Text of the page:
New to the block

Hideaway Pines

Overrun with beasties
Joined
Aug 18, 2020
Messages
45
Reaction score
115
Points
76
Truly amazing that you've created this beautiful garden yourselves.
my husband and I enjoy working and seeing things accomplished, but we found this land to be a bigger challenge in many ways than we expected, just clearing for our large Garden took almost a year of work off and on, as we removed trees, yaupon and then the layer upon layer of roots. But it was worth all the effort! We only had weekend for the first several years while we were still working in Dallas. Then we move out her full time in 2018. We have sugar sand, so at least we were not fighting rocks or clay.
 

Baymule

Herd Master
Joined
Aug 22, 2010
Messages
20,758
Reaction score
52,073
Points
823
Location
Northeast Texas
We have sugar sand too! I was going to ask you what soil you have, I figured it was not black gumbo clay, so that left sand or red dirt. We are in a pocket of sugar sand of maybe several thousand acres, but just down the road is red dirt. The red dirt is what most of the soil is around here. Water the sand, it goes right through and is dry in minutes like it never had water. :barnie We have amended the soil with everything we got our grubby hands on. LOL After 6 gardens, it is looking pretty good. Believe me, I know what you are up against. I saw where you joined TEG too, it's a great gardening forum.

Pile leaves in the chicken coop and run, they will enjoy scratching through it and in a couple months time, it will be reduced to a fine black crumble. I've piled leaves 2-3 feet deep in the sheep barn and in no time, the leaves are shredded by their hooves. Pine straw, leaves, they make great animal bedding and the resulting compost-in-place is garden gold. Let your animals do the work for you!
 

Hideaway Pines

Overrun with beasties
Joined
Aug 18, 2020
Messages
45
Reaction score
115
Points
76
We have sugar sand too! I was going to ask you what soil you have, I figured it was not black gumbo clay, so that left sand or red dirt. We are in a pocket of sugar sand of maybe several thousand acres, but just down the road is red dirt. The red dirt is what most of the soil is around here. Water the sand, it goes right through and is dry in minutes like it never had water. :barnie We have amended the soil with everything we got our grubby hands on. LOL After 6 gardens, it is looking pretty good. Believe me, I know what you are up against. I saw where you joined TEG too, it's a great gardening forum.

Pile leaves in the chicken coop and run, they will enjoy scratching through it and in a couple months time, it will be reduced to a fine black crumble. I've piled leaves 2-3 feet deep in the sheep barn and in no time, the leaves are shredded by their hooves. Pine straw, leaves, they make great animal bedding and the resulting compost-in-place is garden gold. Let your animals do the work for you!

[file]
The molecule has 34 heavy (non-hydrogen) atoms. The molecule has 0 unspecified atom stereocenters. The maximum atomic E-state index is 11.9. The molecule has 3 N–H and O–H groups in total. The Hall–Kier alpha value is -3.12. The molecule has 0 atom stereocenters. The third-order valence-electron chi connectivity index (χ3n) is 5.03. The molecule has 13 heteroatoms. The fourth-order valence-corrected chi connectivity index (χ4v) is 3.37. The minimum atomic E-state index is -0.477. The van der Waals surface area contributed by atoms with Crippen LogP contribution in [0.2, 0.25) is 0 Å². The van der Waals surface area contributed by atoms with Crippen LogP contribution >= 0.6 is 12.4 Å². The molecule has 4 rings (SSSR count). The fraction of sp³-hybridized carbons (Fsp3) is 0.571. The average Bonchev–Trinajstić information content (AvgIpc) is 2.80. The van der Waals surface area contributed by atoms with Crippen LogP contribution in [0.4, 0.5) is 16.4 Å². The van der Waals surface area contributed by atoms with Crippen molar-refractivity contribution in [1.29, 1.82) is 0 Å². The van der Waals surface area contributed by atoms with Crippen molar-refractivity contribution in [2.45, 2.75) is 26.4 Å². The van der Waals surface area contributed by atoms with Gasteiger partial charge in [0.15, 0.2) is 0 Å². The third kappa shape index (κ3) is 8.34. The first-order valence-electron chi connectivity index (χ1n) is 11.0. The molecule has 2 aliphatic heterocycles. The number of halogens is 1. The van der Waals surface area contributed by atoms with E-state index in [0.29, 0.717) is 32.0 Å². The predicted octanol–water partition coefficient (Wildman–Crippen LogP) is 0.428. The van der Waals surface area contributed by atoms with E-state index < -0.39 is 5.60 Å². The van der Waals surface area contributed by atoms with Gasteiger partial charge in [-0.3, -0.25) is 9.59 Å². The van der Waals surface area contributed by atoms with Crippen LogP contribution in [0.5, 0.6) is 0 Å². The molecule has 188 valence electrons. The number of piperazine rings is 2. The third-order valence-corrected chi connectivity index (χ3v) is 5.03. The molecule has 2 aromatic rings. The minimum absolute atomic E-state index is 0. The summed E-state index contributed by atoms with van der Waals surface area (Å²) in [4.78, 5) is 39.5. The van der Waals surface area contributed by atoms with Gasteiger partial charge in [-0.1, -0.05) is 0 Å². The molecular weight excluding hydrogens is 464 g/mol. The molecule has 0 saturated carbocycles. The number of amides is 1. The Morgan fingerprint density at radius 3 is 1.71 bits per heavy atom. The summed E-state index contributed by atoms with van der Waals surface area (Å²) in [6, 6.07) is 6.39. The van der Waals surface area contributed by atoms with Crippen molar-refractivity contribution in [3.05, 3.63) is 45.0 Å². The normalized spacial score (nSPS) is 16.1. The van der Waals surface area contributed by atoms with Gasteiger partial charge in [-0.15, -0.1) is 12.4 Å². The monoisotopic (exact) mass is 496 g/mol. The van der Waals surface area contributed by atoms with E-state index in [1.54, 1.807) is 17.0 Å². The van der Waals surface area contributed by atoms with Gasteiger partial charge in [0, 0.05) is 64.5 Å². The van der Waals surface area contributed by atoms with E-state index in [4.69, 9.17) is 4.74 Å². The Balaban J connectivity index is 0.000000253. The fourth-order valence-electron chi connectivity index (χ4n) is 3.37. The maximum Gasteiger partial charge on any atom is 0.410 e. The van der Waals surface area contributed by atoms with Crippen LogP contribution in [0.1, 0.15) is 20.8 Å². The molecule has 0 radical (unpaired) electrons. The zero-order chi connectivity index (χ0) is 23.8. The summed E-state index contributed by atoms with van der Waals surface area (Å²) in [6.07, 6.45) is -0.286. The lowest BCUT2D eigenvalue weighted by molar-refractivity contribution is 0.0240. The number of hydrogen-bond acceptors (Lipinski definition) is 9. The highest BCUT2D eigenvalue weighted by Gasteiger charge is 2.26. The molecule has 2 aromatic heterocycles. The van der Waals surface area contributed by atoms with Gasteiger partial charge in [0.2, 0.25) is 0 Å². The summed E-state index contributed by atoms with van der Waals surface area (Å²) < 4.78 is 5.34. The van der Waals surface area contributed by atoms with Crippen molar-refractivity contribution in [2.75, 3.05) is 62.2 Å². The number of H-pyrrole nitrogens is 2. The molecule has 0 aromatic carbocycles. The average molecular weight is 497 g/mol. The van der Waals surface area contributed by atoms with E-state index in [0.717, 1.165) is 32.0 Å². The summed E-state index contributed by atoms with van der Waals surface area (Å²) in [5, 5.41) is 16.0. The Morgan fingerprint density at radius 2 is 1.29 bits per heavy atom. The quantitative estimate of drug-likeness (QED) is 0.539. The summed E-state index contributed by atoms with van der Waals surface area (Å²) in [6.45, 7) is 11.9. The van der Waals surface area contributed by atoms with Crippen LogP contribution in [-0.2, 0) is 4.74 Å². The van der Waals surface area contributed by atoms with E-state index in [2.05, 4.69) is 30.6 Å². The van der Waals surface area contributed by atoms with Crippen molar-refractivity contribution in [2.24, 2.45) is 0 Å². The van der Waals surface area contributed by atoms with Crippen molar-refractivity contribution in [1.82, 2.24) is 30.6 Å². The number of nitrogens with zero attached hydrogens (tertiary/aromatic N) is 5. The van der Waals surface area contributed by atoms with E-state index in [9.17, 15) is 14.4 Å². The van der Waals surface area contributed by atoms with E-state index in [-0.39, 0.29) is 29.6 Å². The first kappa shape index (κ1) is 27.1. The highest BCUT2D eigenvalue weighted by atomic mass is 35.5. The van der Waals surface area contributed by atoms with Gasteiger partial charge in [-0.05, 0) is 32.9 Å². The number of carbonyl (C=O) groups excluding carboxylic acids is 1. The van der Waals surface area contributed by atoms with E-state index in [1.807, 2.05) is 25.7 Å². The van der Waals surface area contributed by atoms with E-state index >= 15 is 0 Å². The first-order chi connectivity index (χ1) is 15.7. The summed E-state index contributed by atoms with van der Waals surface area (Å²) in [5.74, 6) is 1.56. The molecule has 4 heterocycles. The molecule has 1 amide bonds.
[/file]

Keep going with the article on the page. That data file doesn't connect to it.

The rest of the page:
Yes the sand has little nutrients, but we love how easy it is to work in. Did you say you have 6 gardens? that is a lot!

We have done the Back to Eden garden method, where you basically layer several things to get a nutrient rich soil after time. This has worked wonders for me. You are so right about letting the chickens do the work for you though, I have an enclosed chicken run and I add the pine straw and wood chips/leaves multiple times a year, then I remove the layer of perfectly ready compost and add to my gardens at least twice a year. We have done this for 4 years now and it has produced some of the best veggies. My friends here are amazed at the size of my plants.

I have four large compost bins too, which also provides additional things for my gardens. When we were first starting, before I had all my own things to add, we got Mushroom Compost from the mushroom factory in Madisonville. If you have not gotten some from there, we highly recommend it. We got a 24ft trailer with sides filled to the rim, normally it is $12 for a load this size, but they are giving it away free when they are over loaded, which they have been the last few times we got some. Good compost with my chicken and bunny poop was all we needed to get our gardens started. We woodchip all our trees and yaupon we cut down, so we have piles of woodchips all around our place. This gives me easy access to some anytime I need them. We also built our chicken coop with a poop area under the roosting bars, that has a trap door on the back of the coop, this allows me to scrape all this into my wagon and toss in my compost. Trying to let nothing go to waste. I am at my max on chickens right now at 30, but at least 5 are really past the point of keeping for the sake of laying, but we are attached to them, so they get to keep clucking along.